St Catherine’s College, Ainworth Centre, Oxford
The new Ainsworth Graduate Centre is a striking circular design yet one that sits harmoniously in a location steeped in history. The building resides on the site of the original Grade I listed campus designed by renowned architect Arne Jacobsen.
Built between 1960 and 1964, Jacobsen designed the college’s main campus in its entirety. Since Jacobsen’s death in 1971 additional buildings have been delivered by the Danish architect’s assistant, Knud Holscher, and Stirling Prize-winning RIBA past president Stephen Hodder. Architects Purcell designed the new Graduate Centre as a continuation of the second phase of Hodder’s development by following his typology as sensitively as possible.
Proteus HR TECU bronze cladding panels were specified for the cylindrical three-storey hub, which features a seminar room and common room, as a reference to Jacobsen’s use of the material on previous projects at the college, synchronising old with new.
Proteus HR is a modular rainscreen system that offers a smooth façade with recessed joints. The panels have a lightweight aluminium honeycomb core structurally bonded between two thin gauges of metal. The lightweight nature of this rainscreen system minimises weight loadings on the underlying structure whilst achieving strength and rigidity.
The panels are fixed onto a unique system of aluminium carriers and ancillary components, which were designed and manufactured by Proteus Facades. Proteus fabricated the structural element of the fixing system so that it physically curves around the building. Installers Norman & Underwood then secured the flat panels to create a faceted façade that, when viewed from afar gives the perception that it is curved around a tight radius.
Proteus Facades also fabricated three varieties of TECU bronze fins for external use on glazed sections. Shorter fins were secured with a modified vertical aluminium extrusion cloaked with TECU bronze and secured with stainless steel brackets. Each one is fixed off the curtain wall system, with the TECU bronze capping designed bespoke to achieve the maximum depth from the glazing line to create a more striking aesthetic.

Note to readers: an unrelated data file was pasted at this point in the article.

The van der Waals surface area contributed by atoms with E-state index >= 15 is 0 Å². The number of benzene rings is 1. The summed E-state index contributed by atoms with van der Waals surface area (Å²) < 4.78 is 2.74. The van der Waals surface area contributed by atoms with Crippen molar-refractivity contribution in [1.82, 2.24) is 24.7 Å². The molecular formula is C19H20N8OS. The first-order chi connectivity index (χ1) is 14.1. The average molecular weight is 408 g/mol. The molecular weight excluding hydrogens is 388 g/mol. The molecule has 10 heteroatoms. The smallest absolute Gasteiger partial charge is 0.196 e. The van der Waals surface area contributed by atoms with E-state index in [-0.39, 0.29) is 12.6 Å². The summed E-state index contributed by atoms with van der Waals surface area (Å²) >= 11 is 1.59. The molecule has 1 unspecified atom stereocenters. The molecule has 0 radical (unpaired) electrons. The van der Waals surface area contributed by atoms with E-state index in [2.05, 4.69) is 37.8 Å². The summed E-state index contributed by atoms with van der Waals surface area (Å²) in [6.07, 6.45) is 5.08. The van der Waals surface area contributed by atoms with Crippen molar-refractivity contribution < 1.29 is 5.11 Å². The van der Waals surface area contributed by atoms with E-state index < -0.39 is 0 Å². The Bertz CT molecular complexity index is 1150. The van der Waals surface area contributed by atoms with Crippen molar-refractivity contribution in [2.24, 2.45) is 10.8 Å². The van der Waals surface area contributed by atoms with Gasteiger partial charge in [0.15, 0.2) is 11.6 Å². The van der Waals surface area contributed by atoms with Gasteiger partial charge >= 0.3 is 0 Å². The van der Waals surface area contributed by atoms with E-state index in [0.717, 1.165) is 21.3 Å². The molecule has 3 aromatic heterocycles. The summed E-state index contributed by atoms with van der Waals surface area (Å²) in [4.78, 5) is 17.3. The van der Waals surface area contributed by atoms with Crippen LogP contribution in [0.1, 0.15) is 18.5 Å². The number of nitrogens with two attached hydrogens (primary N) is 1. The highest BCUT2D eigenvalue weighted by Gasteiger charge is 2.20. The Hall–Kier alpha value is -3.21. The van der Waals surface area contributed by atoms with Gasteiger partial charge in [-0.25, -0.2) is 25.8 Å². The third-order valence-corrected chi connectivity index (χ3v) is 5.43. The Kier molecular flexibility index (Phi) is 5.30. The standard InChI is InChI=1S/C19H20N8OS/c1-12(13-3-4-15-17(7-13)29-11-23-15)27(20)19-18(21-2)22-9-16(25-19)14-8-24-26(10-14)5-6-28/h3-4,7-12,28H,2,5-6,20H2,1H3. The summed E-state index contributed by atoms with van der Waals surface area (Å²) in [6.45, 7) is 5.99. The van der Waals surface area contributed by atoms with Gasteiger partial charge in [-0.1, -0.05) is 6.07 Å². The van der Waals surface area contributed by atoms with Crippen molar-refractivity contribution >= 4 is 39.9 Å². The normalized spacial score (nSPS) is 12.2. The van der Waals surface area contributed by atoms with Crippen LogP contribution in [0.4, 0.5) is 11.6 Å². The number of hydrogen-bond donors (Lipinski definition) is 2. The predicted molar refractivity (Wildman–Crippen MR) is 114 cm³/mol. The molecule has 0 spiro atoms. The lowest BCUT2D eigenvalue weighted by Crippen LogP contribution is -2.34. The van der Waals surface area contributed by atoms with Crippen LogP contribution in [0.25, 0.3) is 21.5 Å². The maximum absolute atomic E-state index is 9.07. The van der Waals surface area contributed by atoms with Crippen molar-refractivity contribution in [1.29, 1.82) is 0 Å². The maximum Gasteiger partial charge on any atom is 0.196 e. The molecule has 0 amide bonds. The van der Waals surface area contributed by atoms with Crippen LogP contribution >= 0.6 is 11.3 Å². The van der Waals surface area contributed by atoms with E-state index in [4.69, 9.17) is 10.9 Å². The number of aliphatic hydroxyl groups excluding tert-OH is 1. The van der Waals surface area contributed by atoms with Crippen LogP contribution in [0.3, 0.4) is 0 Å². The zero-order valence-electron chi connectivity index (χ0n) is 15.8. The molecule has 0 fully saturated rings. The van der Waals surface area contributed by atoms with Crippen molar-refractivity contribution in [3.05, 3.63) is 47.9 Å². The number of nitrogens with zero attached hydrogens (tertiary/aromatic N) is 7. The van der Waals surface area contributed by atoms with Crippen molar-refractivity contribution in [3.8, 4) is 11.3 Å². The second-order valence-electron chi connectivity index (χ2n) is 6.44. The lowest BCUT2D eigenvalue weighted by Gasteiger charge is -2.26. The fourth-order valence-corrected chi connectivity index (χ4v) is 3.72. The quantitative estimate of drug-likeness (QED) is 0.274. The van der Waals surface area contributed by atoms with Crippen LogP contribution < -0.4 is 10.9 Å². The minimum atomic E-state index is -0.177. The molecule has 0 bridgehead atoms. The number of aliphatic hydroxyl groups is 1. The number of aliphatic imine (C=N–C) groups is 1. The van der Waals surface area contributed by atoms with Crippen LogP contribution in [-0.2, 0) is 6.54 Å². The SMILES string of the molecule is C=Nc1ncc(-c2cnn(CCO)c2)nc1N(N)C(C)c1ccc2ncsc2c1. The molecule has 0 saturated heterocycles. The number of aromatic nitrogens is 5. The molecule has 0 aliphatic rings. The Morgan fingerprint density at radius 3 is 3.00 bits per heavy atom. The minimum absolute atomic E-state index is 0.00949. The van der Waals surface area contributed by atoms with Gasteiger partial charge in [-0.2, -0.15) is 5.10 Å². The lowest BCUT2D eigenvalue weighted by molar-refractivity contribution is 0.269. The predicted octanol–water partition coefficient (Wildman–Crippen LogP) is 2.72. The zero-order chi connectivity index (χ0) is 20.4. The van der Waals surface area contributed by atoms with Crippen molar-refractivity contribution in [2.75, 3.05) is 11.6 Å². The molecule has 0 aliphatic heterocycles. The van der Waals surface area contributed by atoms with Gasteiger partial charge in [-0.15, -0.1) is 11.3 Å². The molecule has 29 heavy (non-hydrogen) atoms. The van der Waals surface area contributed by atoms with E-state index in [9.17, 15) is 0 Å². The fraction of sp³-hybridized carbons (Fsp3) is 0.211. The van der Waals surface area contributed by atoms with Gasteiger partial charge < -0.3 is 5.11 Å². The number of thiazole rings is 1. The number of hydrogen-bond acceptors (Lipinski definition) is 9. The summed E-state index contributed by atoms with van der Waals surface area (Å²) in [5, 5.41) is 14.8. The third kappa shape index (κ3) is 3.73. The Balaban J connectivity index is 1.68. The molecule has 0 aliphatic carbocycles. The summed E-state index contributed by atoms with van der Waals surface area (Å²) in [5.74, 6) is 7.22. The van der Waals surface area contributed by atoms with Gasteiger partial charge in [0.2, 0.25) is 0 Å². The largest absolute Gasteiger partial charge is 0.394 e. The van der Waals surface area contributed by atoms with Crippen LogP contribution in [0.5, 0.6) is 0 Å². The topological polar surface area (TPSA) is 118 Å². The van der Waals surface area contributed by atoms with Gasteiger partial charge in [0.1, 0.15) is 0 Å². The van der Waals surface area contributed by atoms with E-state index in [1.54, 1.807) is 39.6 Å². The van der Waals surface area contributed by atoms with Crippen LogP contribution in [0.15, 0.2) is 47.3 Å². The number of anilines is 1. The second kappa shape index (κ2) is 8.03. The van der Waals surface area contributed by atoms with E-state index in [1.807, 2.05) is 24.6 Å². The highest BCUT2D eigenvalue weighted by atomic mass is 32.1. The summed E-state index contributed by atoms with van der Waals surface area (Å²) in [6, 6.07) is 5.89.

Deeper, vertical TECU Bronze fins are secured to a bespoke structural frame up to 450mm off the cladding line, which compartmentalises the façade. The vertical fins frame the structural bay and are fixed off curtain walling, spigoted into the ground and bracketed at the head. The internal aluminium carcass was secured with structural brackets back to the curtain wall and plated at join positions with discrete fixings.
Horizontal beams on the top of the upper level were fabricated in a curve and fixed to a bespoke aluminium structure, then cloaked with the TECU Bronze material from Proteus. Norman & Underwood secured the beams with structural gusseted brackets fixed back to the primary structure. All three types of fins went through a double-marquette process, where principal and secondary designs were presented to the architects and client for review before manufacture.
As well as a reference to the original campus buildings, the bronze finish of the panels and fins was specified to contrast in tone and glossiness with stainless steel panels, also manufactured by Proteus Facades, which feature on existing and the newly developed student accommodation blocks adjacent to the centre.
In the early 1990s and 2000s Hodder added three accommodation blocks to the site, housing a total of 54 rooms. The facades on these buildings feature Proteus HR Stainless Steel cladding panels, manufactured by Proteus Façades several decades ago. This material was originally chosen as the smooth finish of the stainless steel stands out against the coarse finish of the concrete structure creating a textured facade.
Like the Graduate Centre, the newest student accommodation pavilions are a continuation of Hodder’s development, adding 78 large spacious en-suite rooms connected by glazed stairwells. The façades of the new buildings imitates those constructed by Hodder, and so Proteus Facades was appointed to fabricate exact replicas of the original Stainless Steel panels they manufactured some twenty years previous for the new development, whilst using more modern methods of construction.
The stainless steel panels sit inboard of the building’s concrete frame with a standard pattern of two panels adjacent to large rectangular windows on each of the rooms. The Proteus HR rainscreen panels were supplied pre-finished with a 240S brushed polished finish.
The aluminium carrier system used is fully adjustable on all axis, allowing exacting sightlines to be maintained across the façade. This enables the façade at St Catherine’s college to make the most of linear shadow lines between the Proteus HR panels and concrete structure.